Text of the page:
Andrew Tierney

Posted by Sue Leonard on Sunday 5th March 2017

An architectural historian, Andrew has taught in various places, including UCD – where he specialised in The Irish Country House, and Liverpool, where he taught Irish Studies. He works for the Buildings of Ireland charitable trust, supporting their  architectural  guide.

Andrew became interested in the trial of his distant descendent, Ellen Langley, when he came across the case whilst researching something else.

“I realised there had been an attempt to suppress her name and keep her out of family history. Writing the book felt like a pastime.

“I could explore various rich seams of Irish social history; of the rise of the Catholic middle class, as seen in the coroner’s inquest, to the declining Anglo Irish protestant  ascendency with the backdrop of the famine.  We rarely hear about the middle classes but these stories are there to be retrieved”

Who is Andrew Tierney? 

Date of birth: 1976 in Dublin, but moved to Nenagh at five.

Education:   Clongowes  Wood College; University College Dublin: Art History and English. PhD in History and Archaeology  on Irish tower houses.

Home:  Grand Canal Dock, Dublin.

Family: Wife Sarah. “Her background is in architectural history as well. We met in UCD.”  Parents and three siblings. “They all gave me invaluable feedback.”

The Day Job: Freelance Researcher, writer.

Favourite Book: “The Retrospections of Dorothea Herbert. A memoir, written when she was imprisoned in the family attic, it reads like a Jane Austen novel.” He was also influenced by books by, and about, the Bronte’s.

Second Book: The inaugural Pevsner Architectural Guide to the Central Leinster Region, to be published by Yale University Press next year.

Top Tip:  “Be patient. If you didn’t have patience it would be impossible to do this. Writing and publishing a book is such a long, drawn out process. Also, have low expectations.”

The Debut: The Doctor’s Wife is Dead. Penguin Ireland: €17.79  Kindle: €11.85 

It’s 1848 in Nenagh, and the local doctor is charged with the murder of his wife, Ellen Langley, on suspicion of poisoning her. He had treated her appallingly; near starving her and confining her to the attic. Her trial shocked the townspeople. But why did he treat her so badly? 

The Verdict: Riveting. This historic legal drama is meticulously researched, and deftly told. I loved it.

Published in The Irish Examiner on 4th March

© Sue Leonard. 2017 

3 comments so far

  • Mr. Tierney–just wanted to compliment you on your excellent book. Thomas Pound was a cousin to my GG grandfather, Patrick Pound, who was born and raised in Camross, Cty. Laois. So the family connection made the book that much more interesting to me, my siblings and cousins. Its clear that the young Pound men in the 1840s were Whiteboys. Family tradition says that Patrick and his brothers had to get out of Ireland fast, as they were being pursued by the British. Anyway, we wound up in the American southwest and are now simply cowboys. It was very interesting to get a real feel for what life was like in the Tipperary/Laois/Offaly region during those troubled times. Thanks for a great read–John Pound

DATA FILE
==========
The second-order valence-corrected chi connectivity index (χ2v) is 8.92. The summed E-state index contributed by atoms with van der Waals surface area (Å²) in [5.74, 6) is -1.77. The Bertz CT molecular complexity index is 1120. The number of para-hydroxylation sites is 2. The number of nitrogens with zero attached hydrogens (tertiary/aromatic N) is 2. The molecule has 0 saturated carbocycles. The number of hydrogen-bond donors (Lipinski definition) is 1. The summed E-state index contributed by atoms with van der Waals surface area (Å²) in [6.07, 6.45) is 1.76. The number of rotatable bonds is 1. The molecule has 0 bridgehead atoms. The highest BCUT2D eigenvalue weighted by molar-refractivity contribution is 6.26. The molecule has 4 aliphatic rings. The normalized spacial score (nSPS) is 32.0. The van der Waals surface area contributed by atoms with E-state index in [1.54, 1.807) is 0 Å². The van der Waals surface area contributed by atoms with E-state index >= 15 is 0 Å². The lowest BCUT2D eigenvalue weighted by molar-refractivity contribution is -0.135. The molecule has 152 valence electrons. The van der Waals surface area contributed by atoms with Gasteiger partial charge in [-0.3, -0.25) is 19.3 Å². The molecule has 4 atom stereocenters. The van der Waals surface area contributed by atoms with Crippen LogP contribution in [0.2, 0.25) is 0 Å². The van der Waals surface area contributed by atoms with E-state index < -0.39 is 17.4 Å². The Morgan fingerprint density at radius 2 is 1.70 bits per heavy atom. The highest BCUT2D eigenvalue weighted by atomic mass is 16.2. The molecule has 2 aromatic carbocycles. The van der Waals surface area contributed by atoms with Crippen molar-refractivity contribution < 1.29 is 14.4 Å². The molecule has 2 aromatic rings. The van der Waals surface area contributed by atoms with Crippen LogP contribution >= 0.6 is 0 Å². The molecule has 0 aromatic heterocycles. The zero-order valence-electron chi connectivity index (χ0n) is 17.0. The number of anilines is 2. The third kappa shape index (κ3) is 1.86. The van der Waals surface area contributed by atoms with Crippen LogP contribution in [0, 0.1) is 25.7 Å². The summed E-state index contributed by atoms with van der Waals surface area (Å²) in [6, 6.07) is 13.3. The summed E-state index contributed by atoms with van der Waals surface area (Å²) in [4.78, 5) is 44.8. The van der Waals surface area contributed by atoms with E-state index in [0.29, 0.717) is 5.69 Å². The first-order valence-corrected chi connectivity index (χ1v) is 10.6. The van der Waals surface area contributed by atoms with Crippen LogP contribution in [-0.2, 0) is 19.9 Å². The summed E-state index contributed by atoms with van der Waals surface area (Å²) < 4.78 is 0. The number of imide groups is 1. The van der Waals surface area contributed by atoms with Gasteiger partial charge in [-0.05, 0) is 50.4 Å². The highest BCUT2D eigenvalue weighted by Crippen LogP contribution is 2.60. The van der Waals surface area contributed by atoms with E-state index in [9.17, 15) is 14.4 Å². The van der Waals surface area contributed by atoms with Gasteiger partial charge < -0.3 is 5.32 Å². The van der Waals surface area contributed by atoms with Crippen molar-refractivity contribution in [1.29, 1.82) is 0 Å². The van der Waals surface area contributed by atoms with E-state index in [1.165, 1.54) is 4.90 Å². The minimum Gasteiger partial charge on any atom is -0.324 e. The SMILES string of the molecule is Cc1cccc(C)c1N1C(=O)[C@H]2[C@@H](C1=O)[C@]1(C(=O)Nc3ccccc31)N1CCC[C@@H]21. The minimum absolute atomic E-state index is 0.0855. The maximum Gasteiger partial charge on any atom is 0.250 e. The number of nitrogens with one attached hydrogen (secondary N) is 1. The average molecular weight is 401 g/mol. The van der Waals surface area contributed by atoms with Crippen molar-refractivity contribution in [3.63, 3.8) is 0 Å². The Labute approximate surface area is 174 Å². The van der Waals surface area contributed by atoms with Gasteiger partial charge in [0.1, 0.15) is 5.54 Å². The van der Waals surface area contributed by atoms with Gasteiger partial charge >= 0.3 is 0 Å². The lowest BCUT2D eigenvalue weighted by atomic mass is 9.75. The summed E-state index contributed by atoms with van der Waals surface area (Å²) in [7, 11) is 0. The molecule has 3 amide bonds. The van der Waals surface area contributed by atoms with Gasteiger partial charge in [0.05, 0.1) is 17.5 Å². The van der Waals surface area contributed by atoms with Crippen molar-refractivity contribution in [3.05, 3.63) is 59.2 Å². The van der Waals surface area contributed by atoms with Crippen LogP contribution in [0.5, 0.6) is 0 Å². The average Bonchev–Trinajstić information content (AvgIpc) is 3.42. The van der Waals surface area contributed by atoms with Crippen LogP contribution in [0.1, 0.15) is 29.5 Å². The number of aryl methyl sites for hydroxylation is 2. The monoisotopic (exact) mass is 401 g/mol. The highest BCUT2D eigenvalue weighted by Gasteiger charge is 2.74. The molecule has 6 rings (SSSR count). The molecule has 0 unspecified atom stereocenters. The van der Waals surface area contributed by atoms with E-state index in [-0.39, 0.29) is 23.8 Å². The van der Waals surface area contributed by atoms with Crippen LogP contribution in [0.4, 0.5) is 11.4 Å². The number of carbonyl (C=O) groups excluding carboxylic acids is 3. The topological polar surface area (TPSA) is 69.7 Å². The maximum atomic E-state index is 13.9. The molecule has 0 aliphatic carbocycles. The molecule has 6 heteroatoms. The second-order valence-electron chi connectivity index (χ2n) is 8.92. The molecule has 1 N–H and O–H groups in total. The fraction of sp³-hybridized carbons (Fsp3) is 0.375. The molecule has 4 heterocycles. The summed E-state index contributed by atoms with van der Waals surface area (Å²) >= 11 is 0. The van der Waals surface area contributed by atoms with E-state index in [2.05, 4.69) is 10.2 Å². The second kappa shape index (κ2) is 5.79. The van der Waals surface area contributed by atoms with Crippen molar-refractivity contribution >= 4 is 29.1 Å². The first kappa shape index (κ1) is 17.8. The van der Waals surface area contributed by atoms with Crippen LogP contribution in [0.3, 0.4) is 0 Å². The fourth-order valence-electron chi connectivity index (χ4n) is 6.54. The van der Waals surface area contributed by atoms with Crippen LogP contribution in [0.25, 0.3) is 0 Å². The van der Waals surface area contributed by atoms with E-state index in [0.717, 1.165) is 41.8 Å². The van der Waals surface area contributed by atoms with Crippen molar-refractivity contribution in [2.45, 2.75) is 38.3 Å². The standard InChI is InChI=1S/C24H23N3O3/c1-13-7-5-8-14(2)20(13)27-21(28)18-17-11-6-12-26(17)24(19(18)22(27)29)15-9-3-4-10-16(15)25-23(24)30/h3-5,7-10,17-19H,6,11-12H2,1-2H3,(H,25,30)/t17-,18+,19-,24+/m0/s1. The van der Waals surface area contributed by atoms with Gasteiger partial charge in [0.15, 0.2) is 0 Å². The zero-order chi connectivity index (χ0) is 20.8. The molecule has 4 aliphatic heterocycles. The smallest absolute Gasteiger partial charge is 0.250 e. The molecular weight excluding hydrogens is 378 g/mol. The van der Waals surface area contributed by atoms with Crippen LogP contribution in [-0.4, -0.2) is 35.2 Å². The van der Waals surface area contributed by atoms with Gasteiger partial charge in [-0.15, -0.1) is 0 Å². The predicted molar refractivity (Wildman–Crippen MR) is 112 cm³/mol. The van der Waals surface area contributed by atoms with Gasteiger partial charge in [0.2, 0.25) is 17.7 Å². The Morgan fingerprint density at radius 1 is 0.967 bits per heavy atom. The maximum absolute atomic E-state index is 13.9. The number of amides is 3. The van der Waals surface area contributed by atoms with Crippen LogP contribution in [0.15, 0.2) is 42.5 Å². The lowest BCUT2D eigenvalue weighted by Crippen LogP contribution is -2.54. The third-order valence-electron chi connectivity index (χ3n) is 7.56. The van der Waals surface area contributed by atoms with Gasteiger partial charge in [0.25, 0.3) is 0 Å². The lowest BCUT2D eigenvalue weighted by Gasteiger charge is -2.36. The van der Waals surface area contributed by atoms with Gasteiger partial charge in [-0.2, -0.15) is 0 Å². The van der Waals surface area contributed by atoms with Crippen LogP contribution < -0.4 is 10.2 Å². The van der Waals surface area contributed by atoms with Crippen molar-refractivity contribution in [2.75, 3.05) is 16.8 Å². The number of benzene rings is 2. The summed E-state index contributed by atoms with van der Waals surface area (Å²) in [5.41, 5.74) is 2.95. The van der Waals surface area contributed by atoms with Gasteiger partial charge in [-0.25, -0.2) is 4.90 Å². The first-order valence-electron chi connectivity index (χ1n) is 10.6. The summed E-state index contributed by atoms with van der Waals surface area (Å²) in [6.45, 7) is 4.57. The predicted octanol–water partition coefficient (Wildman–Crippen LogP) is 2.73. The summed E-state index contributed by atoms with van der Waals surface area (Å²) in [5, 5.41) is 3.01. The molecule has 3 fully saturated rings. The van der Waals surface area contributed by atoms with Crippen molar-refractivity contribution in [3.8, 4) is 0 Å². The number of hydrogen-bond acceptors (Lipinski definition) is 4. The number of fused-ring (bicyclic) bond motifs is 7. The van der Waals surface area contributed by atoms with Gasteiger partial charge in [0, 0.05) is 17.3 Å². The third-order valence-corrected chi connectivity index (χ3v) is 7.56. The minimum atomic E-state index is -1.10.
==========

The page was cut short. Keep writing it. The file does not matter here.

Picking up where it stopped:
• Riveting. That was my word for it too. I could not put it down. Tierney gave meaning to the few lines in our school history books. He brought the townspeople of the Irish midlands back to life. The Ascendancy in descent: they had developed and still controlled the institutions which did not serve the urgent needs of post-famine Ireland; their internecine almost incestuous kinship; the understandable mutual lack of trust between governors and governed; the demand to be heard by the middle-class; the financial difficulties of the gentry and the horrifying conditions of the poor and sick; the vulnerability of all classes to disease. The book shows the powerlessness of women and their courage, it demonstrates why female suffrage was essential. The court case was the thin edge of the wedge for sensationalist reporting. I wonder what those civilized, educated Anglo-Irish gentlemen would think of the scandalous breaches of privacy foisted upon us by journalists today.

  • Dear Sue,
    Thanks to your article I bought a copy of this fascinating tale told by Andrew Tierney. My ancestors were two orphan girls (aged 15 and 16) transported from the Nenagh Workhouse to Australia in 1849, the same year Andrew’s story takes place. Here in Australia the following year they married two brothers from Galbally, convicted in the courthouse at Clonmel in 1840 and sentenced to seven years gaol in Tasmania. The families were later close associates and sometime confederates of Ned Kelly, hanged in 1880.

    I’m keen to contact Andrew Tierney if possible.

Leave a Reply